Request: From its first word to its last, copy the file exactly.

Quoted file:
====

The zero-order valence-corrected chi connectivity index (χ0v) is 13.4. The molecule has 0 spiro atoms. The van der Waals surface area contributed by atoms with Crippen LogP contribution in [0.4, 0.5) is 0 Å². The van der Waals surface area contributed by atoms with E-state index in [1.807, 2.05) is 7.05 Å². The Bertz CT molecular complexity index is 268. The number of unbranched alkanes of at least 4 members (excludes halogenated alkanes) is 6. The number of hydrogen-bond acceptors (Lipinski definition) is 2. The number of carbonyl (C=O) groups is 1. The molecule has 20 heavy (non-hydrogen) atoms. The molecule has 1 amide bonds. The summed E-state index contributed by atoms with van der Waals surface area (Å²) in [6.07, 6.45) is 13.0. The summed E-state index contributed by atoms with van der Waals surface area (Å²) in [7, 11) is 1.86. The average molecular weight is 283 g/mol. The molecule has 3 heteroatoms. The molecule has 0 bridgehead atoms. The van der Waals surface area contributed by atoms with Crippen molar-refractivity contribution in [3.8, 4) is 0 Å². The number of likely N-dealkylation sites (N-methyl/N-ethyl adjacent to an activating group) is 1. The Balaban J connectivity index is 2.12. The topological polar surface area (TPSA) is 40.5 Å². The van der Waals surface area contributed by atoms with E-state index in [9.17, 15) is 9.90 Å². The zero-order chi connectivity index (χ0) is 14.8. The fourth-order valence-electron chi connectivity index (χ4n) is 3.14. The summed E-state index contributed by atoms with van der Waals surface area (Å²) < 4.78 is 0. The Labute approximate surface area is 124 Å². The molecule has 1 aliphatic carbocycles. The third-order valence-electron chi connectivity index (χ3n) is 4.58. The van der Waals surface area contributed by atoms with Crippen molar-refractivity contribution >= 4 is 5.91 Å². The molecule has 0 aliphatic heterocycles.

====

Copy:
The zero-order valence-corrected chi connectivity index (χ0v) is 13.4. The molecule has 0 spiro atoms. The van der Waals surface area contributed by atoms with Crippen LogP contribution in [0.4, 0.5) is 0 Å². The van der Waals surface area contributed by atoms with E-state index in [1.807, 2.05) is 7.05 Å². The Bertz CT molecular complexity index is 268. The number of unbranched alkanes of at least 4 members (excludes halogenated alkanes) is 6. The number of hydrogen-bond acceptors (Lipinski definition) is 2. The number of carbonyl (C=O) groups is 1. The molecule has 20 heavy (non-hydrogen) atoms. The molecule has 1 amide bonds. The summed E-state index contributed by atoms with van der Waals surface area (Å²) in [6.07, 6.45) is 13.0. The summed E-state index contributed by atoms with van der Waals surface area (Å²) in [7, 11) is 1.86. The average molecular weight is 283 g/mol. The molecule has 3 heteroatoms. The molecule has 0 bridgehead atoms. The van der Waals surface area contributed by atoms with Crippen molar-refractivity contribution in [3.8, 4) is 0 Å². The number of likely N-dealkylation sites (N-methyl/N-ethyl adjacent to an activating group) is 1. The Balaban J connectivity index is 2.12. The topological polar surface area (TPSA) is 40.5 Å². The van der Waals surface area contributed by atoms with E-state index in [9.17, 15) is 9.90 Å². The zero-order chi connectivity index (χ0) is 14.8. The fourth-order valence-electron chi connectivity index (χ4n) is 3.14. The summed E-state index contributed by atoms with van der Waals surface area (Å²) < 4.78 is 0. The Labute approximate surface area is 124 Å². The molecule has 1 aliphatic carbocycles. The third-order valence-electron chi connectivity index (χ3n) is 4.58. The van der Waals surface area contributed by atoms with Crippen molar-refractivity contribution >= 4 is 5.91 Å². The molecule has 0 aliphatic heterocycles.